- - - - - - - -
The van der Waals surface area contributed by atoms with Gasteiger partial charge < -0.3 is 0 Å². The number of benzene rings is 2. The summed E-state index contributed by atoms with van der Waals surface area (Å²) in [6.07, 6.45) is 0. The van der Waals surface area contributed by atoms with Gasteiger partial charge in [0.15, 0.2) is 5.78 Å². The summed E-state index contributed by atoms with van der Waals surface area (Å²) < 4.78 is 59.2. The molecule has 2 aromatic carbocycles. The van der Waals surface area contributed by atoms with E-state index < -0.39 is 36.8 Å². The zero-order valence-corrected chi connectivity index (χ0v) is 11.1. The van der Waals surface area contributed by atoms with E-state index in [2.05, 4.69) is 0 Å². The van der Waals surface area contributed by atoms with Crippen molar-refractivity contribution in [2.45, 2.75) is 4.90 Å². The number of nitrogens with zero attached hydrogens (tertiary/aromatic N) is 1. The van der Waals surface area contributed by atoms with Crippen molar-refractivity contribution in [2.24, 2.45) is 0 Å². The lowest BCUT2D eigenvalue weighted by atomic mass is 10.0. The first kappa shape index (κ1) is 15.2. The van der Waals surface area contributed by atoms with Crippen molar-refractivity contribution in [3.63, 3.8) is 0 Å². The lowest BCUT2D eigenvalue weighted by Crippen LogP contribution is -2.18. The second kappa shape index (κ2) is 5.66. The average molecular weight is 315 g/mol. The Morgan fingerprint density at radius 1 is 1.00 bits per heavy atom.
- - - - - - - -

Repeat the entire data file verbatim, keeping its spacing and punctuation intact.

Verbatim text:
The van der Waals surface area contributed by atoms with Gasteiger partial charge < -0.3 is 0 Å². The number of benzene rings is 2. The summed E-state index contributed by atoms with van der Waals surface area (Å²) in [6.07, 6.45) is 0. The van der Waals surface area contributed by atoms with Gasteiger partial charge in [0.15, 0.2) is 5.78 Å². The summed E-state index contributed by atoms with van der Waals surface area (Å²) < 4.78 is 59.2. The molecule has 2 aromatic carbocycles. The van der Waals surface area contributed by atoms with E-state index < -0.39 is 36.8 Å². The zero-order valence-corrected chi connectivity index (χ0v) is 11.1. The van der Waals surface area contributed by atoms with E-state index in [2.05, 4.69) is 0 Å². The van der Waals surface area contributed by atoms with Crippen molar-refractivity contribution in [2.45, 2.75) is 4.90 Å². The number of nitrogens with zero attached hydrogens (tertiary/aromatic N) is 1. The van der Waals surface area contributed by atoms with Crippen molar-refractivity contribution in [2.24, 2.45) is 0 Å². The lowest BCUT2D eigenvalue weighted by atomic mass is 10.0. The first kappa shape index (κ1) is 15.2. The van der Waals surface area contributed by atoms with Crippen molar-refractivity contribution in [3.63, 3.8) is 0 Å². The lowest BCUT2D eigenvalue weighted by Crippen LogP contribution is -2.18. The second kappa shape index (κ2) is 5.66. The average molecular weight is 315 g/mol. The Morgan fingerprint density at radius 1 is 1.00 bits per heavy atom.